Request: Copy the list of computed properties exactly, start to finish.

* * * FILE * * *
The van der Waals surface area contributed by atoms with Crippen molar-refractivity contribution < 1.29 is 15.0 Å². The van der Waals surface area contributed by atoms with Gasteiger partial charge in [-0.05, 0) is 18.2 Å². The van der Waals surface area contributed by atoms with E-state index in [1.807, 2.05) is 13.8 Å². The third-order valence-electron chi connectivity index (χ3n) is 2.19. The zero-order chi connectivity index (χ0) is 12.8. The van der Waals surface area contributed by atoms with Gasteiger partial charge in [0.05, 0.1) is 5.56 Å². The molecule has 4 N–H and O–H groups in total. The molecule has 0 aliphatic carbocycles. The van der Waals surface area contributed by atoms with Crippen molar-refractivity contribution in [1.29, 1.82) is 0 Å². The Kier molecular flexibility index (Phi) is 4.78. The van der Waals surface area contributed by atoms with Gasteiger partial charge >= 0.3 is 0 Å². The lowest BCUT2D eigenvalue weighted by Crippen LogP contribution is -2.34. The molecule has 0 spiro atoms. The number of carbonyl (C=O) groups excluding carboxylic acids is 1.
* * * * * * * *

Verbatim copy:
The van der Waals surface area contributed by atoms with Crippen molar-refractivity contribution < 1.29 is 15.0 Å². The van der Waals surface area contributed by atoms with Gasteiger partial charge in [-0.05, 0) is 18.2 Å². The van der Waals surface area contributed by atoms with E-state index in [1.807, 2.05) is 13.8 Å². The third-order valence-electron chi connectivity index (χ3n) is 2.19. The zero-order chi connectivity index (χ0) is 12.8. The van der Waals surface area contributed by atoms with Gasteiger partial charge in [0.05, 0.1) is 5.56 Å². The molecule has 4 N–H and O–H groups in total. The molecule has 0 aliphatic carbocycles. The van der Waals surface area contributed by atoms with Crippen molar-refractivity contribution in [1.29, 1.82) is 0 Å². The Kier molecular flexibility index (Phi) is 4.78. The van der Waals surface area contributed by atoms with Gasteiger partial charge >= 0.3 is 0 Å². The lowest BCUT2D eigenvalue weighted by Crippen LogP contribution is -2.34. The molecule has 0 spiro atoms. The number of carbonyl (C=O) groups excluding carboxylic acids is 1.